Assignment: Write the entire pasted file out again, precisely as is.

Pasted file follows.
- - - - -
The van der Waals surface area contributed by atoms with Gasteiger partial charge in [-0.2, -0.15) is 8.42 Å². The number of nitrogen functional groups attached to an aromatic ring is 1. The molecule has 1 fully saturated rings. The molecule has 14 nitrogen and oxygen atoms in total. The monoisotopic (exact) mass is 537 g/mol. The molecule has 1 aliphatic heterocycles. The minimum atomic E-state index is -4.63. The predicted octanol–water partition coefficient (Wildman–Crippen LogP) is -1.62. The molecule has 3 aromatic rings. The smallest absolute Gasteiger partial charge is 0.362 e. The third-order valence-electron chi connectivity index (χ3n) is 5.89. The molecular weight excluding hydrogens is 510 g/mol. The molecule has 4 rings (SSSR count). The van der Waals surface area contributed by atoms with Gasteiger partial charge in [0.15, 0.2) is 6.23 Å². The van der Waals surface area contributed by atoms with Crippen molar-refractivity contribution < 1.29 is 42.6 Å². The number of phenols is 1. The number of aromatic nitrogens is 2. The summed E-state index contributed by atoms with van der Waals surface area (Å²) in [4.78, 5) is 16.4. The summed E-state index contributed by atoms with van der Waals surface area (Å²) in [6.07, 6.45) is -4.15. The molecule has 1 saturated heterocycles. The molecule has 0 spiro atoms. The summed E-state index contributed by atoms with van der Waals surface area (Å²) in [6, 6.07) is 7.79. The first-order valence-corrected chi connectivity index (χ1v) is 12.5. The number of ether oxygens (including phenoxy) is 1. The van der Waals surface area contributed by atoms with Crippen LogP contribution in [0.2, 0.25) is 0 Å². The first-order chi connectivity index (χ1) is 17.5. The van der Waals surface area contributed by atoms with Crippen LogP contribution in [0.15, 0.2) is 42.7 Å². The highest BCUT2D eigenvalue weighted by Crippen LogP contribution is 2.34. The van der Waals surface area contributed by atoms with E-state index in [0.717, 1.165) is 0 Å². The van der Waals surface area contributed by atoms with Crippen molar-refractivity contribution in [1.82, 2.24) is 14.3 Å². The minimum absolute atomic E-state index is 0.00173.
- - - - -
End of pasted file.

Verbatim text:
The van der Waals surface area contributed by atoms with Gasteiger partial charge in [-0.2, -0.15) is 8.42 Å². The number of nitrogen functional groups attached to an aromatic ring is 1. The molecule has 1 fully saturated rings. The molecule has 14 nitrogen and oxygen atoms in total. The monoisotopic (exact) mass is 537 g/mol. The molecule has 1 aliphatic heterocycles. The minimum atomic E-state index is -4.63. The predicted octanol–water partition coefficient (Wildman–Crippen LogP) is -1.62. The molecule has 3 aromatic rings. The smallest absolute Gasteiger partial charge is 0.362 e. The third-order valence-electron chi connectivity index (χ3n) is 5.89. The molecular weight excluding hydrogens is 510 g/mol. The molecule has 4 rings (SSSR count). The van der Waals surface area contributed by atoms with Gasteiger partial charge in [0.15, 0.2) is 6.23 Å². The van der Waals surface area contributed by atoms with Crippen molar-refractivity contribution < 1.29 is 42.6 Å². The number of phenols is 1. The number of aromatic nitrogens is 2. The summed E-state index contributed by atoms with van der Waals surface area (Å²) in [4.78, 5) is 16.4. The summed E-state index contributed by atoms with van der Waals surface area (Å²) in [6.07, 6.45) is -4.15. The molecule has 1 saturated heterocycles. The molecule has 0 spiro atoms. The summed E-state index contributed by atoms with van der Waals surface area (Å²) in [6, 6.07) is 7.79. The first-order valence-corrected chi connectivity index (χ1v) is 12.5. The number of ether oxygens (including phenoxy) is 1. The van der Waals surface area contributed by atoms with Crippen LogP contribution in [0.2, 0.25) is 0 Å². The first-order chi connectivity index (χ1) is 17.5. The van der Waals surface area contributed by atoms with Crippen LogP contribution in [0.15, 0.2) is 42.7 Å². The highest BCUT2D eigenvalue weighted by Crippen LogP contribution is 2.34. The van der Waals surface area contributed by atoms with E-state index in [0.717, 1.165) is 0 Å². The van der Waals surface area contributed by atoms with Crippen molar-refractivity contribution in [1.82, 2.24) is 14.3 Å². The minimum absolute atomic E-state index is 0.00173.